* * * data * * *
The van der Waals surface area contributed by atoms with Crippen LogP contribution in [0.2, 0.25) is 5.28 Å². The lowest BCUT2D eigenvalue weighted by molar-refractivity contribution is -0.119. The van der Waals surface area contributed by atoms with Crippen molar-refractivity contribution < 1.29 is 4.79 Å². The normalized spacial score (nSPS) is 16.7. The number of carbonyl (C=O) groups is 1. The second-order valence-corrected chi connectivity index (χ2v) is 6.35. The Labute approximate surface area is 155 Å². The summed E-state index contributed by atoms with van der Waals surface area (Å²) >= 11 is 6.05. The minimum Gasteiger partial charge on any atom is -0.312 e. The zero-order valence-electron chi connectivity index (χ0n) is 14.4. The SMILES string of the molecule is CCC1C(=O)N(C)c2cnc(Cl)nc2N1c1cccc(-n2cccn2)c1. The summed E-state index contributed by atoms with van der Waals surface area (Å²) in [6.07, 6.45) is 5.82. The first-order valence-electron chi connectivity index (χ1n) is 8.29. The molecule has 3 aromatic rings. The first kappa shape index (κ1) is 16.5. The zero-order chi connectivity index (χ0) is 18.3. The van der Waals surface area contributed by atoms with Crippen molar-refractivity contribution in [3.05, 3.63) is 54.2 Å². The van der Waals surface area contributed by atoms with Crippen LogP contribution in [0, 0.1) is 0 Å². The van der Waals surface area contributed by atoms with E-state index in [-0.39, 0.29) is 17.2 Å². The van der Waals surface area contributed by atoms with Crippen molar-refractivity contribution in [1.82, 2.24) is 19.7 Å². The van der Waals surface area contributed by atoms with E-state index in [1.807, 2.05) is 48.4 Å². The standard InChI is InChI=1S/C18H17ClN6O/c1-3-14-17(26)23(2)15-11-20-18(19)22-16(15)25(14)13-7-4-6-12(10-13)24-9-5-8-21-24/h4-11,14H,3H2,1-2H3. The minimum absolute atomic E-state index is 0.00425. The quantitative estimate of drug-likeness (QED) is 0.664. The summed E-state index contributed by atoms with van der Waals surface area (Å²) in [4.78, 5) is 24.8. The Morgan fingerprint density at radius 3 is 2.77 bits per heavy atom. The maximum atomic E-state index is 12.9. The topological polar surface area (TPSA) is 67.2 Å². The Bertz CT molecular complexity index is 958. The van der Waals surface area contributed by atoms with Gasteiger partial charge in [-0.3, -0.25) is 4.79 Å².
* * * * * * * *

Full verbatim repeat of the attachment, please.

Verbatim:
The van der Waals surface area contributed by atoms with Crippen LogP contribution in [0.2, 0.25) is 5.28 Å². The lowest BCUT2D eigenvalue weighted by molar-refractivity contribution is -0.119. The van der Waals surface area contributed by atoms with Crippen molar-refractivity contribution < 1.29 is 4.79 Å². The normalized spacial score (nSPS) is 16.7. The number of carbonyl (C=O) groups is 1. The second-order valence-corrected chi connectivity index (χ2v) is 6.35. The Labute approximate surface area is 155 Å². The summed E-state index contributed by atoms with van der Waals surface area (Å²) >= 11 is 6.05. The minimum Gasteiger partial charge on any atom is -0.312 e. The zero-order valence-electron chi connectivity index (χ0n) is 14.4. The SMILES string of the molecule is CCC1C(=O)N(C)c2cnc(Cl)nc2N1c1cccc(-n2cccn2)c1. The summed E-state index contributed by atoms with van der Waals surface area (Å²) in [6.07, 6.45) is 5.82. The first-order valence-electron chi connectivity index (χ1n) is 8.29. The molecule has 3 aromatic rings. The first kappa shape index (κ1) is 16.5. The zero-order chi connectivity index (χ0) is 18.3. The van der Waals surface area contributed by atoms with Crippen molar-refractivity contribution in [3.05, 3.63) is 54.2 Å². The van der Waals surface area contributed by atoms with Crippen LogP contribution in [0, 0.1) is 0 Å². The van der Waals surface area contributed by atoms with E-state index in [-0.39, 0.29) is 17.2 Å². The van der Waals surface area contributed by atoms with Crippen molar-refractivity contribution in [1.82, 2.24) is 19.7 Å². The van der Waals surface area contributed by atoms with E-state index in [1.807, 2.05) is 48.4 Å². The standard InChI is InChI=1S/C18H17ClN6O/c1-3-14-17(26)23(2)15-11-20-18(19)22-16(15)25(14)13-7-4-6-12(10-13)24-9-5-8-21-24/h4-11,14H,3H2,1-2H3. The minimum absolute atomic E-state index is 0.00425. The quantitative estimate of drug-likeness (QED) is 0.664. The summed E-state index contributed by atoms with van der Waals surface area (Å²) in [4.78, 5) is 24.8. The Morgan fingerprint density at radius 3 is 2.77 bits per heavy atom. The maximum atomic E-state index is 12.9. The topological polar surface area (TPSA) is 67.2 Å². The Bertz CT molecular complexity index is 958. The van der Waals surface area contributed by atoms with Gasteiger partial charge in [-0.3, -0.25) is 4.79 Å².